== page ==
Saturday being New Year’s Eve on the Chinese calendar, you may wish to usher in the Year of the Snake with a suitable beverage. I have a suggestion: Johnnie Walker Red with green tea – not separately, but mixed, as in a cocktail. Does that sound like venom? It’s not. It’s quite brilliant.
If you’ve ambled up to a bar in Hong Kong or Shenzhen, you may be familiar with the drink. Scotch whisky and cold green tea is the Sino equivalent of gin and tonic and something of a national cocktail. I grant that this is not saying much for a country whose bartenders broadly condone such abominations as Coke and cabernet. (China is not exactly a superpower in the field of mixology.) Before I tried it, the prospect put me in mind of that quip by British essayist Charles Lamb: “Brandy and water spoils two good things.” Here was a cocktail that sounded like much less than the sum of its parts.
In China, you can find just about any Scotch deployed for the purpose, from such smooth blends as Chivas Regal to smoky Laphroaig single malt. Call me picky, but experimentation has taught me that this is one drink that begs for a specific brand, namely Johnnie Walker Red Label, the popular blend in the square bottle with a slanted label. The spirit’s creamy roundness and earthy peat character work hand-in-glove with the earthy-herbal flavour of the tea. There’s just something about Red and green.
So compelling is the drink that Johnnie Walker itself has begun to endorse it as a signature, not only in China but globally, in a manner more typical of mix-happy vodka distillers. “When I first heard that this is how it was being drunk in China, I was, not horrified, but very surprised,” Ewan Gunn, Johnnie Walker’s global brand ambassador, told me recently. “I actually was going out there not long afterward. One of the first things I did was find a place to try it. I was blown away.”
It’s a simple concoction but easy to screw up. Brew the tea as you would normally, then let it cool to room temperature. The proportions are crucial. You want one part whisky to three parts tea, served over ice in a tumbler (though, alternatively, using hot tea makes for a nice winter warmer).
Like me, Gunn does not favour the common Chinese practice of sweetening the tea. Sugar imparts a confected quality and renders the whisky toothless: You want to feel the bite. After all, this is the year of the snake.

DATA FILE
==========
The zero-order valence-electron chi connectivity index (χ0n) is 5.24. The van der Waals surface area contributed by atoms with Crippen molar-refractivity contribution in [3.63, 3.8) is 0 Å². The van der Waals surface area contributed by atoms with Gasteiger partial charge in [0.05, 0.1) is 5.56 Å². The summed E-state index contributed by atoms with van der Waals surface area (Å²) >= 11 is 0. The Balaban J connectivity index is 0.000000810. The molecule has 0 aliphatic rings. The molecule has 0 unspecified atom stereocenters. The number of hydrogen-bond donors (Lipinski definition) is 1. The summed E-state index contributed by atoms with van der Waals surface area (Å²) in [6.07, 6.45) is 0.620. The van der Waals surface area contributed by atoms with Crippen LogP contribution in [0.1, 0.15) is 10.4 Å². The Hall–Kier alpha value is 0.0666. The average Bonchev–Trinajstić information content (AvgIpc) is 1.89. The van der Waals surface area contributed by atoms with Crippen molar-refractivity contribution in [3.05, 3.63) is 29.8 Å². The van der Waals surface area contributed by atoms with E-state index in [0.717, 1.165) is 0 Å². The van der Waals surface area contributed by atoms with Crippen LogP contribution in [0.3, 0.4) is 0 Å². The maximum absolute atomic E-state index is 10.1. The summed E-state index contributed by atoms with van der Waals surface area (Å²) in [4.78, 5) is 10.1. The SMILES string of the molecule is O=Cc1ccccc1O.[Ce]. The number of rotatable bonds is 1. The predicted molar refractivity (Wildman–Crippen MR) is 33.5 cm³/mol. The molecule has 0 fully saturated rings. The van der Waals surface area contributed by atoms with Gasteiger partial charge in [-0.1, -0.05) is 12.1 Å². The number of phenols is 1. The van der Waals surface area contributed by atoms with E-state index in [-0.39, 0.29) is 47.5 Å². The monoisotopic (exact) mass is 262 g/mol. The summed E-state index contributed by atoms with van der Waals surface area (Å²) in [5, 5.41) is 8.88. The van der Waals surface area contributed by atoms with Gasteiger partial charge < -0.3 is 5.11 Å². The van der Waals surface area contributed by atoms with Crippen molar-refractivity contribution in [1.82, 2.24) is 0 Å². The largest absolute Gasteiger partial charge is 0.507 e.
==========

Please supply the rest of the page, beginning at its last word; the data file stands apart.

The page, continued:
Domaine Grand Veneur Les Champauvins Côtes du Rhône 2010 (France)
SCORE: 92 PRICE: $18.95
The producer, Alain Jaume, delivered nicely with this concentrated red from a great Rhône vintage. Ripe, supple, cherry-like grenache gets structural support from spicy, tannic syrah and mourvèdre, with herbs running all the way through. Perfect for roast leg of lamb. Available in Ontario. The very good 2009 sells for $20.15 in Que.
Tinhorn Creek Oldfield Series Cabernet Franc 2010 (British Columbia)
SCORE: 90 PRICE: $34.99
Tinhorn does a splendid job with cabernet franc, bringing the Okanagan Valley’s ample grape-ripening sunshine to bear on this herbal red variety. The wine is full-bodied, with a core of raspberry laced with tobacco, black tea and spice on a tight, well-structured frame. Great for grilled lamb chops or braised beef. Available direct from the winery through www.tinhorn.com.
Fattoria La Ripa Chianti Classico Riserva 2008 (Italy)
SCORE: 91 PRICE: $25.95
This is one beautifully chiselled Chianti, delicious now and suitable for five to 10 years in the cellar. Tightly structured, with a sweet cherry core, it reveals layers of underbrush, tobacco and spice. Bonus: It’s organic. Available in Ontario.
Spadina Una Rosa Signature Nerod’Avola 2009 (Italy)
SCORE: 89 PRICE: $18.95
This Sicilian red is sure to have broad appeal. Full, luscious and smooth, it journeys through plum, vanilla, baking spices and leather, with good acid lift on the finish. It would flatter rich red meats, especially stews. $23.99 in Nfld.
Villa Tonino Inzolia 2011 (Italy)
SCORE: 89 PRICE: $14.95
Classically used to produce fortified Marsala, the white inzolia grape gets the lighter treatment in this dry table wine from western Sicily, Marsala’s home. Smooth yet with fresh acid lift, it offers herbs, lemon, melon and mineral nuances. Light seafood is in order. Available in Ontario.
Emiliana Novas Carmenere CabernetSauvignon 2010 (Chile)
SCORE: 88 PRICE: $14.95
Produced from organically grown grapes, this is a robust red with strong flavours of dark-roast coffee and herbs. It would shine with big hunks of red meat, ideally grilled steak. $17.99 in B.C., $18.15 in Que., $15.99 in N.S.
Vina Tarapaca Gran Reserva CabernetSauvignon 2010 (Chile)
SCORE: 88 PRICE: $16.95
It’s subtly sweet, with a candied-fruit quality answered by juicy acid and herbs. Pair it with rich meats, such as roast lamb. $18.99 in B.C., $20.15 in Que.
Tilia Cabernet Sauvignon 2011(Argentina)
SCORE: 88 PRICE: $12.95
Tilia is a value-priced line made by the prominent Catena family, known for topnotch malbecs. This chunky, full-bodied red shows smooth cassis and chocolate along with toasty oak and mouthwatering acidity. A bargain, and suitable for hearty red meat dishes. Available in Ontario.
Duck Shoot Pinot Noir 2010(Australia)
SCORE: 87 PRICE: $17.95
The amusing graphic of a carnival duckshoot game is a clue that this is not the sort of serious pinot that would excite big-game Burgundy hunters. But it shows decent varietal character, and that’s saying something for an under-$20 pinot. There’s a confectionery quality to the berry-like fruit as well as a pleasant earthy nuance. Try it with pork or grilled salmon. Available in Ontario.